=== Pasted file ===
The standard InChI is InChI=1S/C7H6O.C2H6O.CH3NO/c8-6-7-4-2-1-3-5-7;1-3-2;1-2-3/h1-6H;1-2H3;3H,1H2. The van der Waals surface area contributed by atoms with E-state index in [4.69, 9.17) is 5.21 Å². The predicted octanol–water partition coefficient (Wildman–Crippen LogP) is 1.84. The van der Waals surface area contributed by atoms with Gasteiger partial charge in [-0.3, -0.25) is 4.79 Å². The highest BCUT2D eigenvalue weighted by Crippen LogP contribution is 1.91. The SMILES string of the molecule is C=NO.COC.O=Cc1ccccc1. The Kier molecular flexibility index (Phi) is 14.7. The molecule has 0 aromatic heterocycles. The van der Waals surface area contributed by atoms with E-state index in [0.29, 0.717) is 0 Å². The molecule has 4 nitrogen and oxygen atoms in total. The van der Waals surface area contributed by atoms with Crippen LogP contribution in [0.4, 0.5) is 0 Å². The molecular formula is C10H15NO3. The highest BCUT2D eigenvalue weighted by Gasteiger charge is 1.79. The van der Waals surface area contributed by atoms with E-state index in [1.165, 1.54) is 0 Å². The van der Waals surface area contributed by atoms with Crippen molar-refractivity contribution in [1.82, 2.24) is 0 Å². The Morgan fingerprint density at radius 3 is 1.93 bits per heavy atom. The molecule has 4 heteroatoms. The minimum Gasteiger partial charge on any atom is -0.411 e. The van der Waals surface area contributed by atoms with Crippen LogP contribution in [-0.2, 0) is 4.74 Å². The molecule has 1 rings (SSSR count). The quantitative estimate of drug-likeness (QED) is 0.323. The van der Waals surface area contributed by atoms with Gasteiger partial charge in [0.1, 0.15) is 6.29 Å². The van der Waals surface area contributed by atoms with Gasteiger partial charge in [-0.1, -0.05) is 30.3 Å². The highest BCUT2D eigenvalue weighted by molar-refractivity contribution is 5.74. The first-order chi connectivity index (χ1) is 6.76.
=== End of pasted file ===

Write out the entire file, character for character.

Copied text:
The standard InChI is InChI=1S/C7H6O.C2H6O.CH3NO/c8-6-7-4-2-1-3-5-7;1-3-2;1-2-3/h1-6H;1-2H3;3H,1H2. The van der Waals surface area contributed by atoms with E-state index in [4.69, 9.17) is 5.21 Å². The predicted octanol–water partition coefficient (Wildman–Crippen LogP) is 1.84. The van der Waals surface area contributed by atoms with Gasteiger partial charge in [-0.3, -0.25) is 4.79 Å². The highest BCUT2D eigenvalue weighted by Crippen LogP contribution is 1.91. The SMILES string of the molecule is C=NO.COC.O=Cc1ccccc1. The Kier molecular flexibility index (Phi) is 14.7. The molecule has 0 aromatic heterocycles. The van der Waals surface area contributed by atoms with E-state index in [0.29, 0.717) is 0 Å². The molecule has 4 nitrogen and oxygen atoms in total. The van der Waals surface area contributed by atoms with Crippen LogP contribution in [0.4, 0.5) is 0 Å². The molecular formula is C10H15NO3. The highest BCUT2D eigenvalue weighted by Gasteiger charge is 1.79. The van der Waals surface area contributed by atoms with E-state index in [1.165, 1.54) is 0 Å². The van der Waals surface area contributed by atoms with Crippen molar-refractivity contribution in [1.82, 2.24) is 0 Å². The Morgan fingerprint density at radius 3 is 1.93 bits per heavy atom. The molecule has 4 heteroatoms. The minimum Gasteiger partial charge on any atom is -0.411 e. The van der Waals surface area contributed by atoms with Crippen LogP contribution in [-0.2, 0) is 4.74 Å². The molecule has 1 rings (SSSR count). The quantitative estimate of drug-likeness (QED) is 0.323. The van der Waals surface area contributed by atoms with Gasteiger partial charge in [0.1, 0.15) is 6.29 Å². The van der Waals surface area contributed by atoms with Gasteiger partial charge in [-0.1, -0.05) is 30.3 Å². The highest BCUT2D eigenvalue weighted by molar-refractivity contribution is 5.74. The first-order chi connectivity index (χ1) is 6.76.